• Pre- and post-docs, medical students, and residents should also have one reference letter sent to BrainMizzou@gmail.com. The letter should specify how the course will impact on-going or planned research of the trainee.

Applications are due by February 15, 2019

Location and Accommodations

The two-week Summer Course (limited to 24 participants) will be conducted on the University of Missouri campus. Participants will stay in MU residence halls, which have single and double occupancy rooms. If you desire to stay off campus, we can reimburse you only at the dorm rate for lodging and a per diem rate for meals. You will be responsible for finding your own accommodation in that case. A list of Columbia-area hotels may be found at http://www.visitcolumbiamo.com/.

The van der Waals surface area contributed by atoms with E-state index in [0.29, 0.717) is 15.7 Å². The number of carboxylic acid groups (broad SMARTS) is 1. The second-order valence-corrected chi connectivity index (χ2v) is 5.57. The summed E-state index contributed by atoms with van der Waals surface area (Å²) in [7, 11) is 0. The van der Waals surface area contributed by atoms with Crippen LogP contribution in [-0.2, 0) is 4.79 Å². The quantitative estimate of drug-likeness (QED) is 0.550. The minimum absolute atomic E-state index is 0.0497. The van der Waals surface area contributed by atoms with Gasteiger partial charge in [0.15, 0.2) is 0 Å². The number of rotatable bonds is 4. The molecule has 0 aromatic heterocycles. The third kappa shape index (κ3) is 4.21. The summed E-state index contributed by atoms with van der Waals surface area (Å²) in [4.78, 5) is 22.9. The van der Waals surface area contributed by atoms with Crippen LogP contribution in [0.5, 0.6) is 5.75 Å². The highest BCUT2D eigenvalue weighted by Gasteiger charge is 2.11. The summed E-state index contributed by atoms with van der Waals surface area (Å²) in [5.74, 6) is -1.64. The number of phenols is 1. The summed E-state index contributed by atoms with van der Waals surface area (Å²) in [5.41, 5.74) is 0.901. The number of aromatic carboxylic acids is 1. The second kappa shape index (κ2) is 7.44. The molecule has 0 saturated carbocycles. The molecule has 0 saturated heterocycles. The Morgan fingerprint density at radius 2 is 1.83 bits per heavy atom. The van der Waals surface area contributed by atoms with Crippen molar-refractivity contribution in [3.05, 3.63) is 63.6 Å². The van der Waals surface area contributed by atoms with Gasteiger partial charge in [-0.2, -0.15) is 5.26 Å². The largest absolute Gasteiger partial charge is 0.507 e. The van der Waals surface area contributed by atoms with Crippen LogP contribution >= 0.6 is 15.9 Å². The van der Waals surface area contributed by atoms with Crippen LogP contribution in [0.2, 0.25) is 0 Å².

NIH will pay for all expenses including travel, accommodation at an MU residence hall and meals in residence hall dining facilities. If participants opt to stay off campus, they are responsible for all arrangements associated with lodging, and we will provide reimbursement at the dorm lodging and dining rates.


Satish S. Nair – Modeling

  • Professor, Ph.D., P.E.
  • Electrical Engineering & Computer Science
  • Computational Neurobiology Center
  • 573-882-2964
  • NairS@missouri.edu

Dr. David J. Schulz – Neurobiology & Systems Neurophysiology

Dr. Andrew McClellan – Neurobiology & Systems Neurophysiology

Dr. David Bergin – Evaluator

About COLUMBIA, Missouri